Antarctica (English: /ænˈtktɨkə/ or English: /æntˈtɨkə/) is Earth's southernmost continent, containing the geographic South Pole. It is situated in the Antarctic region of the Southern Hemisphere, almost entirely south of the Antarctic Circle, and is surrounded by the Southern Ocean. At 14.0 million km2 (5.4 million sq mi), it is the fifth-largest continent in area after Asia, Africa, North America, and South America. For comparison, Antarctica is nearly twice the size of Australia. About 98% of Antarctica is covered by ice that averages at least <> in thickness.
Antarctica, on average, is the coldest, driest, and windiest continent, and has the highest average elevation of all the continents. Antarctica is considered a desert, with annual precipitation of only 200 mm (8 inches) along the coast and far less inland. The temperature in Antarctica has reached −89 °C (−129 °F). There are no permanent human residents, but anywhere from 1,000 to 5,000 people reside throughout the year at the research stations scattered across the continent. Only cold-adapted organisms survive there, including many types of algae, animals (for example mites, nematodes, penguins, seals and tardigrades), bacteria, fungi, plants, and protista. Vegetation where it occurs is tundra.
Although myths and speculation about a Terra Australis ("Southern Land") date back to antiquity, the first confirmed sighting of the continent is commonly accepted to have occurred in 1820 by the Russian expedition of Fabian Gottlieb von Bellingshausen and Mikhail Lazarev on Vostok and Mirny. The continent, however, remained largely neglected for the rest of the 19th century because of its hostile environment, lack of resources, and isolation.
The Antarctic Treaty was signed in 1959 by 12 countries; to date, 49 countries have signed the treaty. The treaty prohibits military activities and mineral mining, prohibits nuclear explosions and nuclear waste disposal, supports scientific research, and protects the continent's ecozone. Ongoing experiments are conducted by more than 4,000 scientists from many nations.
The name Antarctica is the romanized version of the Greek compound word ἀνταρκτική (antarktiké), feminine of ἀνταρκτικός (antarktikos), meaning "opposite to the Arctic", "opposite to the north".
Before getting its present geographical connotations, the term was used for other locations which could be defined as "opposite to the north". For example, the short-lived French colony established at Brazil in the 16th Century was called "France Antarctique".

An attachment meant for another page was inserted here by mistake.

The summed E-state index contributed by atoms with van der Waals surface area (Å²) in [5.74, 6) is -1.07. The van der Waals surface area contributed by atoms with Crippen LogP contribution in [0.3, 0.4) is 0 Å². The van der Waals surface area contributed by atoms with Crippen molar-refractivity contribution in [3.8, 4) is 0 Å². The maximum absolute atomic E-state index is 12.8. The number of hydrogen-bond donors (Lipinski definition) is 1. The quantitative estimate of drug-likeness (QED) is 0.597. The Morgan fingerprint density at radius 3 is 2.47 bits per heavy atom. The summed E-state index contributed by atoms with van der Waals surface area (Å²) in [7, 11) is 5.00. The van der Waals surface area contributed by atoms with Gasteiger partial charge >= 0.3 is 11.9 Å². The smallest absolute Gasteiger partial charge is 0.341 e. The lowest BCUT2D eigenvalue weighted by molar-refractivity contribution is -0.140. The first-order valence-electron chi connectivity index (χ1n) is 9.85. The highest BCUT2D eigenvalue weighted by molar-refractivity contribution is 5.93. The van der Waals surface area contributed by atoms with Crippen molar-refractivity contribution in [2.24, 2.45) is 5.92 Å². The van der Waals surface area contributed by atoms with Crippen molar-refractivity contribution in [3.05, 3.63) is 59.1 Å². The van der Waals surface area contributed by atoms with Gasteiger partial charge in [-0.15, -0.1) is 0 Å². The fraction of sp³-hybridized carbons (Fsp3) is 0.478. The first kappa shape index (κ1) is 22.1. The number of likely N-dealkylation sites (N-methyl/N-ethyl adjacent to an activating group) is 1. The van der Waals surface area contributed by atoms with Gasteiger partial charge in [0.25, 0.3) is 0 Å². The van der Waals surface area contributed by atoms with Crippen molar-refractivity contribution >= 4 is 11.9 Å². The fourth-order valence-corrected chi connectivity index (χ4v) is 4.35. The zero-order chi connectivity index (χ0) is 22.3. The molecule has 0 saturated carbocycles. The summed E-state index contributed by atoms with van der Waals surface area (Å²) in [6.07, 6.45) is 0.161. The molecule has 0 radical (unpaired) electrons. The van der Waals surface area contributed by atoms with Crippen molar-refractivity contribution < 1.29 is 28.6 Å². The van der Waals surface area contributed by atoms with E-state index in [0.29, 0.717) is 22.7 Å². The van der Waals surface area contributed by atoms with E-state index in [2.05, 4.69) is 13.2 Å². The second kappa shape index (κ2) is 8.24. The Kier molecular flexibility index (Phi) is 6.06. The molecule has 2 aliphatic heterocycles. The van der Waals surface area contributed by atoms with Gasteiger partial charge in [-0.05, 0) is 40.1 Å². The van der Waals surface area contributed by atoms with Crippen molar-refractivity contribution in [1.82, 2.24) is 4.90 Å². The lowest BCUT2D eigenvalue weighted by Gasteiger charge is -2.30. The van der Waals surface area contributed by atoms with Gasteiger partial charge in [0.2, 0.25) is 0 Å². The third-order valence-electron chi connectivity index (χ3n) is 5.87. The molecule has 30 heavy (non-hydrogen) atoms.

The first formal use of the name "Antarctica" as a continental name in the 1890s is attributed to the Scottish cartographer John George Bartholomew.
Antarctica has no indigenous population and there is no evidence that it was seen by humans until the 19th century. However, belief in the existence of a Terra Australis – a vast continent in the far south of the globe to "balance" the northern lands of Europe, Asia and North Africa – had existed since the times of Ptolemy (1st century AD), who suggested the idea to preserve the symmetry of all known landmasses in the world. Even in the late 17th century, after explorers had found that South America and Australia were not part of the fabled "Antarctica", geographers believed that the continent was much larger than its actual size.
A key part of the story of how Antarctica got its name is how it did not get named Terra Australis. Australia got named after this instead, and it was because of the mistake made by people who had decided that no significant land mass further south of Australia would be found. Explorer Matthew Flinders, in particular, has been credited with popularizing the transfer of the name Terra Australis to Australia. He justified the titling of his book A Voyage to Terra Australis (1814) by writing in the introduction:
(For more information about how Australia was named after Terra Australis instead of Antarctica, see Australia#Etymology.)
European maps continued to show this hypothesized land until Captain James Cook's ships, HMS Resolution and Adventure, crossed the Antarctic Circle on 17 January 1773, in December 1773 and again in January 1774. Cook came within about of the Antarctic coast before retreating in the face of field ice in January 1773. The first confirmed sighting of Antarctica can be narrowed down to the crews of ships captained by three individuals. According to various organizations (the National Science Foundation, NASA, the University of California, San Diego, and other sources), ships captained by three men sighted Antarctica in 1820: Fabian Gottlieb von Bellingshausen (a Baltic German captain in the Imperial Russian Navy), Edward Bransfield (an Irish-born captain in the Royal Navy), and Nathaniel Palmer (an American sealer out of Stonington, Connecticut). Von Bellingshausen saw Antarctica on 27 January 1820, three days before Bransfield sighted land, and ten months before Palmer did so in November 1820. On that day the expedition led by Von Bellingshausen and Mikhail Lazarev on ships Vostok and Mirny reached a point within of the Antarctic mainland and saw ice fields there. The first documented landing on Antarctica was by the American sealer John Davis, apparently at Hughes Bay, near Cape Charles, in West Antarctica on 7 February 1821, although some historians dispute this claim. The first recorded and confirmed landing was at Cape Adair in 1895.
On 22 January 1840, two days after the discovery of the coast west of the Balleny Islands, some members of the crew of the 1837-40 expedition of Jules Dumont d'Urville disembarked on the highest islet of a group of rocky islands about 4 km from Cape Géodésie on the coast of Adélie Land where they took some mineral, algae and animal samples.
In December 1839, as part of the United States Exploring Expedition of 1838–42 conducted by the United States Navy (sometimes called the "Ex. Ex.", or "the Wilkes Ex…